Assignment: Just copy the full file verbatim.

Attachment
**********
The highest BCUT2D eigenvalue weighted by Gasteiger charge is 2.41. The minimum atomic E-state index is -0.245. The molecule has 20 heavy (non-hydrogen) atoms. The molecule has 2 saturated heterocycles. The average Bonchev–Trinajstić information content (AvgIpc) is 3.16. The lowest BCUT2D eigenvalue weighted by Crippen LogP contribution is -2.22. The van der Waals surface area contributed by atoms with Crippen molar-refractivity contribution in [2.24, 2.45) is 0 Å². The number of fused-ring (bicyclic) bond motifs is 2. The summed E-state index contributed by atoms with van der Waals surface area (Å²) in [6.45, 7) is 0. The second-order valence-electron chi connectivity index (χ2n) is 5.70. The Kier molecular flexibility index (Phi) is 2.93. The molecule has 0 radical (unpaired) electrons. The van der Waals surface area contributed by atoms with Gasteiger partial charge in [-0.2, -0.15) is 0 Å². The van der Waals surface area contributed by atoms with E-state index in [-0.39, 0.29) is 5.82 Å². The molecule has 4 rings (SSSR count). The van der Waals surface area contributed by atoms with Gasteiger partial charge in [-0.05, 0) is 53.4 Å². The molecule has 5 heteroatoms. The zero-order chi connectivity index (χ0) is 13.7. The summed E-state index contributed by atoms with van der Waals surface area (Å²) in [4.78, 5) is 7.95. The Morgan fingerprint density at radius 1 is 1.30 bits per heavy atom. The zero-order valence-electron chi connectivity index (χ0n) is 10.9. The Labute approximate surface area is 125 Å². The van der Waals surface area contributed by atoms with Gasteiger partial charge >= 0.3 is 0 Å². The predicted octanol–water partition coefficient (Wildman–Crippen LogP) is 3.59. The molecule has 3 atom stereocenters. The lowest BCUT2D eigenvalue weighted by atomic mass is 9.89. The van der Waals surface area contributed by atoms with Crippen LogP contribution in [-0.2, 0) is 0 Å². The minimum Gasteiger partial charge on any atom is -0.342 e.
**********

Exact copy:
The highest BCUT2D eigenvalue weighted by Gasteiger charge is 2.41. The minimum atomic E-state index is -0.245. The molecule has 20 heavy (non-hydrogen) atoms. The molecule has 2 saturated heterocycles. The average Bonchev–Trinajstić information content (AvgIpc) is 3.16. The lowest BCUT2D eigenvalue weighted by Crippen LogP contribution is -2.22. The van der Waals surface area contributed by atoms with Crippen molar-refractivity contribution in [2.24, 2.45) is 0 Å². The number of fused-ring (bicyclic) bond motifs is 2. The summed E-state index contributed by atoms with van der Waals surface area (Å²) in [6.45, 7) is 0. The second-order valence-electron chi connectivity index (χ2n) is 5.70. The Kier molecular flexibility index (Phi) is 2.93. The molecule has 0 radical (unpaired) electrons. The van der Waals surface area contributed by atoms with Gasteiger partial charge in [-0.2, -0.15) is 0 Å². The van der Waals surface area contributed by atoms with E-state index in [-0.39, 0.29) is 5.82 Å². The molecule has 4 rings (SSSR count). The van der Waals surface area contributed by atoms with Gasteiger partial charge in [-0.05, 0) is 53.4 Å². The molecule has 5 heteroatoms. The zero-order chi connectivity index (χ0) is 13.7. The summed E-state index contributed by atoms with van der Waals surface area (Å²) in [4.78, 5) is 7.95. The Morgan fingerprint density at radius 1 is 1.30 bits per heavy atom. The zero-order valence-electron chi connectivity index (χ0n) is 10.9. The Labute approximate surface area is 125 Å². The van der Waals surface area contributed by atoms with Gasteiger partial charge >= 0.3 is 0 Å². The predicted octanol–water partition coefficient (Wildman–Crippen LogP) is 3.59. The molecule has 3 atom stereocenters. The lowest BCUT2D eigenvalue weighted by atomic mass is 9.89. The van der Waals surface area contributed by atoms with Crippen LogP contribution in [-0.2, 0) is 0 Å². The minimum Gasteiger partial charge on any atom is -0.342 e.